Cuba and Russia have signed a series of accords aimed at boosting bilateral ties, especially in trade. The agreements emerged at Havana talks between Cuban President Fidel Castro and his Russian counterpart, Vladimir Putin. The Russian leader joined his Cuban counterpart in condemning trade sanctions imposed by the United States on the communist island. Mr Putin's five-day visit to Cuba is the first by a Russian leader since the collapse of the Soviet Union, 10 years ago, ruptured relations between the two former allies. The Russian president has said he wants to forge a new relationship with the communist-ruled island. But the BBC correspondent in Havana says that will be difficult. Russia is no longer one of Cuba's major trading partners, and the thorny issue of Cuban debt to Russia, which Moscow estimates at $20bn, still has to be resolved.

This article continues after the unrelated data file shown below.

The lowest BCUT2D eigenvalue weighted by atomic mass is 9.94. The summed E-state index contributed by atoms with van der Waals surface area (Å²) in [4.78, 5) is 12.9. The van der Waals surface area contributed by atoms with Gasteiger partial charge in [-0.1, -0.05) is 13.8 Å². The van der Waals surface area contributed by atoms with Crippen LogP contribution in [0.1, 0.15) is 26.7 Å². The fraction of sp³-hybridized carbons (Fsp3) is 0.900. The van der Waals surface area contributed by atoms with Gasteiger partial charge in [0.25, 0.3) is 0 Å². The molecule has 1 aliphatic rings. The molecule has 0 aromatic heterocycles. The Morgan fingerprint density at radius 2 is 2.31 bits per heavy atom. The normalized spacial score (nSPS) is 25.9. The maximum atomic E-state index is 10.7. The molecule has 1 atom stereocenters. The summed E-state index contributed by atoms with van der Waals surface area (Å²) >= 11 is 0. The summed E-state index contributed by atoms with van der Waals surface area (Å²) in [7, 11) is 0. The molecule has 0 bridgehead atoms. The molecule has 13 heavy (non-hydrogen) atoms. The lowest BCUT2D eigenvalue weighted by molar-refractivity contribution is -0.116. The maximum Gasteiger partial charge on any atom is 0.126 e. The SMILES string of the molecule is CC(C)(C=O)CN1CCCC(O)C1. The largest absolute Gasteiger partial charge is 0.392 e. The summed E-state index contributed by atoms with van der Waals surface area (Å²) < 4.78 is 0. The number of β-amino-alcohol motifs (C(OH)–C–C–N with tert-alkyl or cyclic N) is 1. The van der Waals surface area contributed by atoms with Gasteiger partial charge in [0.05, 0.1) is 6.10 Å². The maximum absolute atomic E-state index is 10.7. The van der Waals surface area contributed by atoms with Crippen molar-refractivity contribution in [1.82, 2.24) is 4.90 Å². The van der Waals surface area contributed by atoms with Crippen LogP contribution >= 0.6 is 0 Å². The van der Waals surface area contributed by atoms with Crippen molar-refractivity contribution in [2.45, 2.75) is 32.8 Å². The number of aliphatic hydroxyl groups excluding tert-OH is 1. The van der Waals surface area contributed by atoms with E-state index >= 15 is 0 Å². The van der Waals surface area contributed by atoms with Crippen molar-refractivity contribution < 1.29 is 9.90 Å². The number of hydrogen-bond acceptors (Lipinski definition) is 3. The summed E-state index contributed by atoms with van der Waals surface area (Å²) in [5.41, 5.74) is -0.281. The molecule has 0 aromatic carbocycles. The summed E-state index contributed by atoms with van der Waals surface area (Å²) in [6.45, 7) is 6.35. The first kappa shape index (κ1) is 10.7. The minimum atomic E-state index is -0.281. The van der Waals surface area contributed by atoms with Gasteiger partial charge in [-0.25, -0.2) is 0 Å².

By summer, the Russian army may break through Ukrainian defences, reach Odessa and liberate Transnistria. The West will only “condemn” Russia's actions and continue supporting Chisinau in words